lifestyle

The good times flow at Oktoberfest

16 Comments
By Bryan Harrell

Summer may be the season for beer events, but it’s certainly worth waiting until autumn for one of the best—the Yokohama Oktoberfest. Held for a full 10 days at the Akarenga Soko complex on Yokohama Bay, the annual party features live German music, a variety of food items and a whole lotta beer, mostly from Germany.

But what really sets it apart is the festive atmosphere, which runs from lively in the afternoon to borderline wild later on, as beer-fueled celebrants begin snake-dancing in long lines through the seating area inside the main tent.

While the original Oktoberfest in Munich usually runs from late September to early October, in Yokohama the time frame is more flexible. This year’s event will take place from October 9-18, two weekends with a week in between, giving people more chances to attend. The Akarenga Soko complex, a collection of old brick warehouses, is a ten-minute walk from Bashamichi station on the Minatomirai line. Admission is a nominal 200 yen, with beer and food sold separately.

Visitors seem to attend the Yokohama Oktoberfest in groups, and some of them can become quite spirited as the afternoon runs into the evening. In addition to the aforementioned lines of snake-dancers, you’re likely to meet people who are quite into German beer culture. One group of regulars, which numbers over 20, wears large German hats and drinks weizen, a type of wheat beer, exclusively from large mugs. I don’t think they have a name, so I just refer to them as the “Weizenheimers.”

Several brands of German brews are available in pilsner, weizen and dark-beer varieties. Also on offer is an assortment of Japanese craft beer from nearby breweries, selling for somewhat less than their German counterparts. The cheapest quaffs are from the four major Japanese breweries, and a few of their special varieties are also available.

“It’s really more of a cultural event,” explains Hisashi Imazato, president of Zato Trading Company, a major supplier of beer for the event since 2006. “And since there is beer, people are easily drawn to festivities. There is also music, so it really is a kind of matsuri.”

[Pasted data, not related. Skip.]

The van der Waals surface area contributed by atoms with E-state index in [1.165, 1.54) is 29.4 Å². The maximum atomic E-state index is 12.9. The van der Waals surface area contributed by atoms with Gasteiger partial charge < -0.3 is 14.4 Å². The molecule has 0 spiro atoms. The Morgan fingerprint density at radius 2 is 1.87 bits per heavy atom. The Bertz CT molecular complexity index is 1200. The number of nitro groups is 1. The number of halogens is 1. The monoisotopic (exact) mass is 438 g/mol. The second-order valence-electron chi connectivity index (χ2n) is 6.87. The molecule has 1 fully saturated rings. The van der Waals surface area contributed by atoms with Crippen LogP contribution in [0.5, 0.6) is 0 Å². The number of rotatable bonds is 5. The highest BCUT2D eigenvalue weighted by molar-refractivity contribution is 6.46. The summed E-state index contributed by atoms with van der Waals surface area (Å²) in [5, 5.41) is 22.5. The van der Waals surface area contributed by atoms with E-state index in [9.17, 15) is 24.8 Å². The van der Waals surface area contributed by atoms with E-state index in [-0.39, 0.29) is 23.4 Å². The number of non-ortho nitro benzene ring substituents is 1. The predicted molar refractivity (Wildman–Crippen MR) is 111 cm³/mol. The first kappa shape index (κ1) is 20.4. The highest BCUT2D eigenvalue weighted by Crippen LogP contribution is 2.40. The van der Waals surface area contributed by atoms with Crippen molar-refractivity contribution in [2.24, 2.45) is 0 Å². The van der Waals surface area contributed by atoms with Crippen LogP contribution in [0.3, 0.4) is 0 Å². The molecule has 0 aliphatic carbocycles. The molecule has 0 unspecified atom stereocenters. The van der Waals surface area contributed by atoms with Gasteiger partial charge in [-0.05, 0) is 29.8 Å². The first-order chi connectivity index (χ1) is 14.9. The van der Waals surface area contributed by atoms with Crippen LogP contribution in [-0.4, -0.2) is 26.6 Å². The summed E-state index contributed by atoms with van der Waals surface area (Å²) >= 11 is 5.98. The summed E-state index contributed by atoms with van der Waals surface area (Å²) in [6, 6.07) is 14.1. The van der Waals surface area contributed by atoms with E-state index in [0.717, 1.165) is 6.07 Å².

Imazato was originally an interior designer who worked on exhibits for the Tokyo Motor Show. A few trips to Germany aroused a strong interest in German food and beer, to the point that he opened a small German-style place in Kamiyacho 15 years ago. He began importing beer, first Spaten and then Franziskaner, followed by several brands from small local breweries. His company, Zato Trading, now imports some 20 varieties of German beer, and over six brands of German wine. They also operate nine German-style pub-restaurants throughout central Tokyo, including the Franziskaner Bar & Grill and Franz Club locations.

Imazato and his company participate in several Oktoberfest events held throughout Japan during the warmer months of the year. These include Fukuoka (early May), Tokyo Hibiya (late May), Sendai (mid-June), Niigata (early August), and Shizuoka (early September). The Yokohama event, however, draws by far the most people—and is certainly the most festive.

The Yokohama Oktoberfest opens at 5 p.m. on Friday and runs through Sunday, Oct 18. Admission: 200 yen, plus 1,000 yen deposit for your glass. Hours: Mon-Fri noon-9 p.m., Sat-Sun and Oct 12 11 a.m.-9 p.m. Nearest stn: Bashamichi (Minatomirai line).

Note: if you plan to do a lot of drinking, it is also advisable to bring some bottles of mineral water (sparkling is nice) to keep yourself hydrated between beers.

This story originally appeared in Metropolis magazine (www.metropolis.co.jp)

© Japan Today

©2019 GPlusMedia Inc.


16 Comments
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Mmmmm German beer. Yummy, wish I could go.

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Imazato and his company participate in several Oktoberfest events held throughout Japan during the warmer months of the year. These include Fukuoka (early May), Tokyo Hibiya (late May), Sendai (mid-June), Niigata (early August), and Shizuoka (early September). The Yokohama event, however, draws by far the most people—and is certainly the most festive.

I'm trying to understand why Oktoberfest does not occur in October for these cities? how can that be messed up?

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And the Scots will be in town for the football next weekend. They better get more beer in! LOL!